Sundays at Toynbee Hall, 1896
Contributed by amymilnesmith on July 17, 2016
A selection from: Henry Walker, East London. I : Whitechapel, Sketches of
Christian work and workers. Published by the Religious Tract Society, 1896
"The Universities Settlement, known as Toynbee Hall, may naturally be expected
to figure in a description of a Whitechapel Sunday. In what form, it might be
asked, does it contribute to the religious activity of the day? Toynbee Hall
is situated in almost the centre of the Jewish quarter, and is entered from
Commercial Street, the great thoroughfare which unites Spitalfields with
Whitechapel High Street. By its side stands St. Jude's Church, of which one of
the leaders of the Universities Settlement project, Canon Barnett, was for
many years the vicar. Opposite to St. Jude's is one of the most notable
chapels of a former generation, the Baptist Chapel of which the late Charles
Stovell was for many years the famous minister, and to which he drew by the
solemnity and force of his preaching a large and influential congregation.
The visitor will be disappointed if he expects to find Toynbee Hall a directly
religious agency established for evangelistic purposes, and undertaking or
assisting in church work on Sundays. It should at once be said that the word
'mission' does not occur in its programme, although the intense glow of the
inner personal life of Edward Denison, the leader of the movement, is still
felt in the settlement. It was in 1867 that Denison, an Oxford student who had
been profoundly impressed with the gulf existing between the rich and the poor
in London, took lodgings near the London Hospital, and tried to share his life
with the poor of the district. His example was contagious, and by the year
1874 it had become the custom for a few Oxford graduates to spend part of
their vacation in the neighbourhood of St. Jude's, Whitechapel, and to join in
some of the work of the parish. Among them was Arnold Toynbee. The intensity
which Denison and Toynbee threw into their teaching and example made a great
impression on public opinion, and the settlement at Toynbee Hall took an
organised and permanent form in the year 1884. From that date up to the
present time its scope and aims have been ethical, social, and educational,
and within the limitations thus adopted its character and achievements have
become well known. Toynbee Hall is a lay settlement, and, in the words of its
programme, its object is to 'provide education and the means of recreation and
enjoyment for the people of the poorer districts of London.' Toynbee Hall 'has
become a name under which a society holds together, formed of members of all
classes, creeds, and opinions, with the aim of trying to press into East
London the best gifts of the age.' "
Teaching at Toynbee Hall in the 1970s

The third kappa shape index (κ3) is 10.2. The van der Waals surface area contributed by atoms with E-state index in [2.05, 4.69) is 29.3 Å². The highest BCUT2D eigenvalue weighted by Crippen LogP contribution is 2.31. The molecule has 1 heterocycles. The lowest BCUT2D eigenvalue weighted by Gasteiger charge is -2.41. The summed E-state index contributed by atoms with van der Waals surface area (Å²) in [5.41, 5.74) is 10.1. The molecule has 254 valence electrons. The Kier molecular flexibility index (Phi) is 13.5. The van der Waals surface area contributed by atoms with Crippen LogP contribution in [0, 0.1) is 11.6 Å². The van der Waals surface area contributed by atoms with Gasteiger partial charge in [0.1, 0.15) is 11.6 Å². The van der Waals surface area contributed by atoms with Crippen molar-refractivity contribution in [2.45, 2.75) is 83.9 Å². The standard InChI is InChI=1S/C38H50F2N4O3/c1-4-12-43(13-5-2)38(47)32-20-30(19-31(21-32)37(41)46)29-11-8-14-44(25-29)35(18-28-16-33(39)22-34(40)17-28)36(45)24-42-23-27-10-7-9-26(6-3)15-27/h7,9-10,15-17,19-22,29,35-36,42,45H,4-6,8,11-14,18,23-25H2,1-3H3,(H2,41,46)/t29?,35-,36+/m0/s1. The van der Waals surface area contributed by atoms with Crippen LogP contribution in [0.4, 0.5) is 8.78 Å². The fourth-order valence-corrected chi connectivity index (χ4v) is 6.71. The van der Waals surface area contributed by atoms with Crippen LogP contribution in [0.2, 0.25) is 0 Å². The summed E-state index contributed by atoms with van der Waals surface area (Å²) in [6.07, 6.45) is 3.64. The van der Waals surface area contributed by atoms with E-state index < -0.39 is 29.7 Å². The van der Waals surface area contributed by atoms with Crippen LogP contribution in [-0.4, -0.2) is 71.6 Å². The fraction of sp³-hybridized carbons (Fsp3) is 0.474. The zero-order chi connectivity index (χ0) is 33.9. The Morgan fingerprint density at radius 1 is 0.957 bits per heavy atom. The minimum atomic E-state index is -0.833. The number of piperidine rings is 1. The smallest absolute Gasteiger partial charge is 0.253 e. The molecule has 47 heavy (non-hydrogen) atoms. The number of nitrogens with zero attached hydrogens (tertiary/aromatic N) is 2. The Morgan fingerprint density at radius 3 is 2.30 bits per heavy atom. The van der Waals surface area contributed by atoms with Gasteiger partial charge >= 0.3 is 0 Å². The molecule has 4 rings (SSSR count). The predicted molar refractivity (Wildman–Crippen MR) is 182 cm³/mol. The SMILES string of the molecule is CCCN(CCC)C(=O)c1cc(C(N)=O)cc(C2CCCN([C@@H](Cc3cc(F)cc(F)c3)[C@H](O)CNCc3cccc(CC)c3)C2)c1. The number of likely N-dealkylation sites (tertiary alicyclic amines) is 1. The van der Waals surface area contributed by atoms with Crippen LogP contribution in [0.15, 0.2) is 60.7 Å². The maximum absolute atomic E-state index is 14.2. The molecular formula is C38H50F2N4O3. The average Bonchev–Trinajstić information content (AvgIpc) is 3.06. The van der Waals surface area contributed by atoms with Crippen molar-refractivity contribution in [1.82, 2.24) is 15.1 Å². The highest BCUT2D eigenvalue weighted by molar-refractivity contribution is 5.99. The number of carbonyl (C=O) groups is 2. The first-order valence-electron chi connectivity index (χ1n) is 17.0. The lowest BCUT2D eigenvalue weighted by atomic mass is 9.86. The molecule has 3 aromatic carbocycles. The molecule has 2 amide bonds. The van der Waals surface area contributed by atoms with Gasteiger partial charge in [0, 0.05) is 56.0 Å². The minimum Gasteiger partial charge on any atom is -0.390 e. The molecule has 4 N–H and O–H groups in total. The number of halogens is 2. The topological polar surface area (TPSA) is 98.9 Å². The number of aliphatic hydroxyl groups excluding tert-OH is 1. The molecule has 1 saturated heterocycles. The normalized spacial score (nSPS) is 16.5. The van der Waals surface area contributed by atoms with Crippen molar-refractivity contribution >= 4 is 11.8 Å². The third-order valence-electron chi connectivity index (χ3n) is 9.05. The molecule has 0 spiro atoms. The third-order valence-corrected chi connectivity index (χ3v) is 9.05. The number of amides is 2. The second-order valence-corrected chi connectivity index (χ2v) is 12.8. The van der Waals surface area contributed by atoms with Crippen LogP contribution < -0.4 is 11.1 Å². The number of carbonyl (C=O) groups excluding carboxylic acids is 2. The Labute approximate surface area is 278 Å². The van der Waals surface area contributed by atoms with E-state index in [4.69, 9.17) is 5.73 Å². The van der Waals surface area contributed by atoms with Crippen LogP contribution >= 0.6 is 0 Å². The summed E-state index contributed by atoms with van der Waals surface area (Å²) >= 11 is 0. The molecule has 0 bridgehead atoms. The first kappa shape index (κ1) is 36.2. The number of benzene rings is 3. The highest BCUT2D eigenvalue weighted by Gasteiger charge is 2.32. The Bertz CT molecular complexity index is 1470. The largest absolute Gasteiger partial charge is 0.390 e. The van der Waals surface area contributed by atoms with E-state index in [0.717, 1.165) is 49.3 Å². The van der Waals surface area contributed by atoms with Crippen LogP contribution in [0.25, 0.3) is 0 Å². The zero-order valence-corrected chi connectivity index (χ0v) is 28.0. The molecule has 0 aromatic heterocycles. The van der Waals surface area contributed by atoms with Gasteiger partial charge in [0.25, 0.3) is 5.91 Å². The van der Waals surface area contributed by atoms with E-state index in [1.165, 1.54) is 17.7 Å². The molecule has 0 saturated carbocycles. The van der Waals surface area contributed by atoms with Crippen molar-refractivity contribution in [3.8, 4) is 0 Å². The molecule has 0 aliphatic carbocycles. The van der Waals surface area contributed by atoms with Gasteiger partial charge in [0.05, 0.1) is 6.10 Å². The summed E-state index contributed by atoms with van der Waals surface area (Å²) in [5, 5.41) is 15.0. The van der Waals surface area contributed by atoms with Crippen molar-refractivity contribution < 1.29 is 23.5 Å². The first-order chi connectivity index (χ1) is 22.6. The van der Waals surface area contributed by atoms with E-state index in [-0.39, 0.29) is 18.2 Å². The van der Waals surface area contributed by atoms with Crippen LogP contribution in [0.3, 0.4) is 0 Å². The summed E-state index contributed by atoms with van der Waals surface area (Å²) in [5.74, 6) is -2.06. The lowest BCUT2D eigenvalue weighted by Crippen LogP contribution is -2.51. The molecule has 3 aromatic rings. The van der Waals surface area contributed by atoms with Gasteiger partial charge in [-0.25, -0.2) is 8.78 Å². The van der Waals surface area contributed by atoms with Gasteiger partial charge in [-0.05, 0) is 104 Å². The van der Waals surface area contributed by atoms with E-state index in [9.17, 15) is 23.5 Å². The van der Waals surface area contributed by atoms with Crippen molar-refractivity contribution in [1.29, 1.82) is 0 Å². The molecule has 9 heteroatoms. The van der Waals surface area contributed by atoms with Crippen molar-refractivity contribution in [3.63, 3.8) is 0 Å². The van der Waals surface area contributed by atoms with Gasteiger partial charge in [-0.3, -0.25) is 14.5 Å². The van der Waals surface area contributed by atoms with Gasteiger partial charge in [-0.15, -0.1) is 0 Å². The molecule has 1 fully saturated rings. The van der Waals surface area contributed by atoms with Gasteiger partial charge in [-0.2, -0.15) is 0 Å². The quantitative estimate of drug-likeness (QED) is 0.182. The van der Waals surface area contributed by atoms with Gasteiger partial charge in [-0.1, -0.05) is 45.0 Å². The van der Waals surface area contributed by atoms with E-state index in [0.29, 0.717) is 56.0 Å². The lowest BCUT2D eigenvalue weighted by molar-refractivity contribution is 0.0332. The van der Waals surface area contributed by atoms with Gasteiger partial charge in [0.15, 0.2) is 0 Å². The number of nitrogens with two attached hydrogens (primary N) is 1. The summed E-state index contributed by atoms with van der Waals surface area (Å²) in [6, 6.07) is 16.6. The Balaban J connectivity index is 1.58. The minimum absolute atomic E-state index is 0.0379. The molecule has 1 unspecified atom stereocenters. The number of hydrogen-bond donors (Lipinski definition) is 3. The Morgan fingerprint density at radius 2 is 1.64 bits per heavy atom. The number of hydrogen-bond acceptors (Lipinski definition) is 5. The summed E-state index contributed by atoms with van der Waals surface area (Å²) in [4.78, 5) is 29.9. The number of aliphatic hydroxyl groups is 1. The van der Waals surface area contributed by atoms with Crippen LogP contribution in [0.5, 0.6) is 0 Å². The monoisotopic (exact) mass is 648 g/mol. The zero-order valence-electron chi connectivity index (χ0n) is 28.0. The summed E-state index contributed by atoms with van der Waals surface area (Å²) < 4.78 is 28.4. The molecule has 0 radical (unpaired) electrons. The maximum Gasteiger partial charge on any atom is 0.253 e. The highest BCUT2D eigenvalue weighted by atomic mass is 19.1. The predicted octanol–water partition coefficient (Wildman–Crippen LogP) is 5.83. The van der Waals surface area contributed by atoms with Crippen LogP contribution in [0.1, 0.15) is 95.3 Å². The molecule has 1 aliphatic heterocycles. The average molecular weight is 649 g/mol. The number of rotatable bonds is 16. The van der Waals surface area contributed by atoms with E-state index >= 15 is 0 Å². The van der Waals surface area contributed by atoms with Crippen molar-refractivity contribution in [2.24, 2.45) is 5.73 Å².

Contributed by maggie on Nov. 10, 2017
From 1971 to 1973 I volunteered to teach English to a class of Bengali sewing
machinists. It was on Friday evenings from about 6:30 onwards, I think. We’d
all been working full-time all day, me teaching a BA University of London
external degree at what was then North-East London Polytechnic in Barking (now
UEL), the students bent over machines for hours, yet the class was lively.
I was given no teaching materials, other than an ancient Bengali/English
phrase book, but perhaps because I was improvising each week there was a
wonderful sense of camaraderie. They were all young men. I asked about
providing a class for women and I offered to teach this on another evening but
such a class seemed to be impossible. The students were very young. I wondered
if some were even legally able to work but their enthusiasm carried us all
away into language games.
Quite soon, they began to worry that I should have some gifts in return for my
teaching. I realized that the notion of gift giving was important to them but
obviously I didn’t want to accept anything. One student had the brilliant idea
of asking me to attend Sunday lunchtime Indian cinema which was a revelation.
The screen carried no subtitles but the film was fairly easy to follow.
However few in the audience seemed to be watching. The lights were full on and
everyone had kinds of picnics which were shared around as they moved and
mingled throughout the film. On another occasion one student gave me hash
‘straight off the boat’. That night I tried smoking but spent hours vomiting.
He’d omitted to tell me the strength.
Sadly I had to stop after two years. My full-time teaching had become
intensive. I had more responsibilities at work and had to research and publish
if I was to continue as an academic.
But the two years were a real delight. Toynbee Hall was at its best –
continuing the old tradition of reaching out to the local community.
Professor Maggie Humm